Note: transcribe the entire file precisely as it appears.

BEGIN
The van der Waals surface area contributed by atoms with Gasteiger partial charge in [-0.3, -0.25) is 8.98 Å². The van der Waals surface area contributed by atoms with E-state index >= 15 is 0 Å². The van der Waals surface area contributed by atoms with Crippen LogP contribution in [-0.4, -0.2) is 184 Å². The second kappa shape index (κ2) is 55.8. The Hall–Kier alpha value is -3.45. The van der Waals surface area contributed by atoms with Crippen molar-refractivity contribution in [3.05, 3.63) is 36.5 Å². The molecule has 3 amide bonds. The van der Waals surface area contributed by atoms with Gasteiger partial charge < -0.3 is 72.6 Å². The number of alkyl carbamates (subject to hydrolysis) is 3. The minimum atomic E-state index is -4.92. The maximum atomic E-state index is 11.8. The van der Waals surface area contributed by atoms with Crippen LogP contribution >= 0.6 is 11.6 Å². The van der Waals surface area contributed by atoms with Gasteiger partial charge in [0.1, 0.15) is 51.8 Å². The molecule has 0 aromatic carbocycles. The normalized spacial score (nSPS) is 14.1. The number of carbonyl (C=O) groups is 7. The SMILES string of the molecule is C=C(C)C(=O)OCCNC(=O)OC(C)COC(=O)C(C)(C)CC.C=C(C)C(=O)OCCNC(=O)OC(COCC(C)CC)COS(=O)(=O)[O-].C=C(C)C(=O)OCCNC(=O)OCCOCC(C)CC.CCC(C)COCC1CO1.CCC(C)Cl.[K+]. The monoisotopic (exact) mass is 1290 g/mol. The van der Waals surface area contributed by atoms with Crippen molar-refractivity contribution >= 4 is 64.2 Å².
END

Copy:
The van der Waals surface area contributed by atoms with Gasteiger partial charge in [-0.3, -0.25) is 8.98 Å². The van der Waals surface area contributed by atoms with E-state index >= 15 is 0 Å². The van der Waals surface area contributed by atoms with Crippen LogP contribution in [-0.4, -0.2) is 184 Å². The second kappa shape index (κ2) is 55.8. The Hall–Kier alpha value is -3.45. The van der Waals surface area contributed by atoms with Crippen molar-refractivity contribution in [3.05, 3.63) is 36.5 Å². The molecule has 3 amide bonds. The van der Waals surface area contributed by atoms with Gasteiger partial charge < -0.3 is 72.6 Å². The number of alkyl carbamates (subject to hydrolysis) is 3. The minimum atomic E-state index is -4.92. The maximum atomic E-state index is 11.8. The van der Waals surface area contributed by atoms with Crippen LogP contribution >= 0.6 is 11.6 Å². The van der Waals surface area contributed by atoms with Gasteiger partial charge in [0.1, 0.15) is 51.8 Å². The molecule has 0 aromatic carbocycles. The normalized spacial score (nSPS) is 14.1. The number of carbonyl (C=O) groups is 7. The SMILES string of the molecule is C=C(C)C(=O)OCCNC(=O)OC(C)COC(=O)C(C)(C)CC.C=C(C)C(=O)OCCNC(=O)OC(COCC(C)CC)COS(=O)(=O)[O-].C=C(C)C(=O)OCCNC(=O)OCCOCC(C)CC.CCC(C)COCC1CO1.CCC(C)Cl.[K+]. The monoisotopic (exact) mass is 1290 g/mol. The van der Waals surface area contributed by atoms with Crippen molar-refractivity contribution >= 4 is 64.2 Å².